Half of young Brits want to start (or have started) a business – but can they name an entrepreneur?

A new report, Future Founders: Understanding the Next Generation of Entrepreneurs, has revealed that 51% of British young people aged 14-25 have thought about starting (or have already started) a business. A further third (35%) are open to the idea and just 15% rule it out altogether.

Though young people today show greater aspirations to become entrepreneurs than previous generations, this doesn’t always translate into the creation of new businesses. To support and nurture the next generation of entrepreneurs, policymakers need to grasp their motivations, ambitions and fears. The Entrepreneurs Network and Octopus Group commissioned ComRes to poll over 1,500 young people (aged 14-25) to better understand what they think about entrepreneurship and how different aspects of the education system affect entrepreneurial intentions.

Barriers to entrepreneurship

The main barrier to starting a business was “not knowing where to start” (70%). Just two in five (38%) 14-25 year olds say that their education has given them the skills they need to start a business, compared to a quarter (26%) who say it has not. Half of respondents currently studying at university (51%) or currently studying business (55%) say that their education has given them the skills they need to start up – significantly more likely than non-university graduates, or those studying other subjects. However, this falls to 39% when students graduate, suggesting that some knowledge isn’t transferring from the classroom to the real world.

Women make up just a fifth of UK entrepreneurs, and the survey suggests a lack of role models could also present a significant barrier. 57% of young people could not name an entrepreneur who inspires them. Of those that could, 7.9% named Lord Sugar, 6.5% said Richard Branson, and 2.6% named Elon Musk. Kylie Jenner was the most commonly named female entrepreneur (just 1.1%). Further – half of young men could name an entrepreneur who inspires them, but only a third (35%) of women could do the same. Of the entrepreneurs who were named, 85% were male.

Past research shows that role models have a greater impact when they are relatable. Closing the gender gap and drawing on a wider range of entrepreneurial talent will require us to champion a more diverse range of entrepreneurs. But we may also need to change attitudes towards failure if young women – and men – are to create the firms of the future. According to our report, 71% of women and 63% of men cite fear of failure as a barrier to starting up a business.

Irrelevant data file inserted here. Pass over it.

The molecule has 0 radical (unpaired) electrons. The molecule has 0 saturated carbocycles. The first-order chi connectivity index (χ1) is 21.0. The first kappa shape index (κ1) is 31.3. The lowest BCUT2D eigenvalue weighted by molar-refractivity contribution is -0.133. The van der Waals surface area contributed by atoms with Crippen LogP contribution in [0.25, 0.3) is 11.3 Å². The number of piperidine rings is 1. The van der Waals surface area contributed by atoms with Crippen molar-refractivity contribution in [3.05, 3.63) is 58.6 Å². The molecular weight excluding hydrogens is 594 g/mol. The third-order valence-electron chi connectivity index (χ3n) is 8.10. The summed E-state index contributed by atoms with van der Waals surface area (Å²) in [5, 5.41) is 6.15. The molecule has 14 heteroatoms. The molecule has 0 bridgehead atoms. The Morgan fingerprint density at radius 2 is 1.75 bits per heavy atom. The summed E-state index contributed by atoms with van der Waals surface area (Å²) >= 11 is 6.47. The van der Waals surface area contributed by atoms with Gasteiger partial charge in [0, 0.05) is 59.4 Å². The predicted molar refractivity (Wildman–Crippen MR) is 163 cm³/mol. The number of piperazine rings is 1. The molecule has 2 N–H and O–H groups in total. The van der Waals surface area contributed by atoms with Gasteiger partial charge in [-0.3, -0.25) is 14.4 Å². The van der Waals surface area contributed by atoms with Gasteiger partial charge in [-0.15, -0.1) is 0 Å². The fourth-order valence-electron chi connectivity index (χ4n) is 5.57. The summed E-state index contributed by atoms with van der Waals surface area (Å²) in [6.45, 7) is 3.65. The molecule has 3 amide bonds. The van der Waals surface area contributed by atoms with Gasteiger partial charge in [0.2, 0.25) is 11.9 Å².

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The findings of Future Founders will feed into the government review, led by The Prince’s Trust, examining how best to tackle the barriers facing the UK’s aspiring young entrepreneurs. We have raised a number of issues for policymakers to consider:

  • Britain’s youth are more likely to be motivated by the desire to be independent or to work on something they are passionate about, than by a desire to get rich quick. This should inform the way educators talk about entrepreneurship. Teachers could, for example, discuss with pupils how entrepreneurship can be used to solve pressing social problems.
  • Exposure to entrepreneurship is a key driver of entrepreneurial intention. 68% of young people who have a family member or friend who is a business owner say this has made them more likely to consider entrepreneurship as a career. Policymakers should therefore champion the work of organisations that aim to bring founders into schools, such as Founders4Schools, Girls in Charge Initiative, and Young Enterprise.
  • In addition, creating a safe space for young people to experiment with starting a business might help build confidence and knowledge, while reducing the fear of failure.
  • The government should champion schemes such as the Peter Jones Foundation’s Tycoon Enterprise Competition, where students are lent money to build businesses, but only have to pay it back if they breakeven, allowing them to try entrepreneurship in “a safe and controlled environment”.

Simon Rogerson, CEO and co-founder of Octopus Group, says: “It’s in everyone’s interest to break down barriers to entrepreneurship. Entrepreneurs drive economic growth, create jobs and solve many of society’s problems – but to do this we need a diverse pool of talent and ideas. That’s why it’s critical to ensure that we give the next generation of innovators every opportunity to realise their ambitions.

“Starting a business is as much about your mindset as it is about the idea – and it can seem like a big leap of faith. That’s why it’s so important for young people to have access to mentors and relatable role models. They can make the impossible seem possible and help overcome that fear of failure.”

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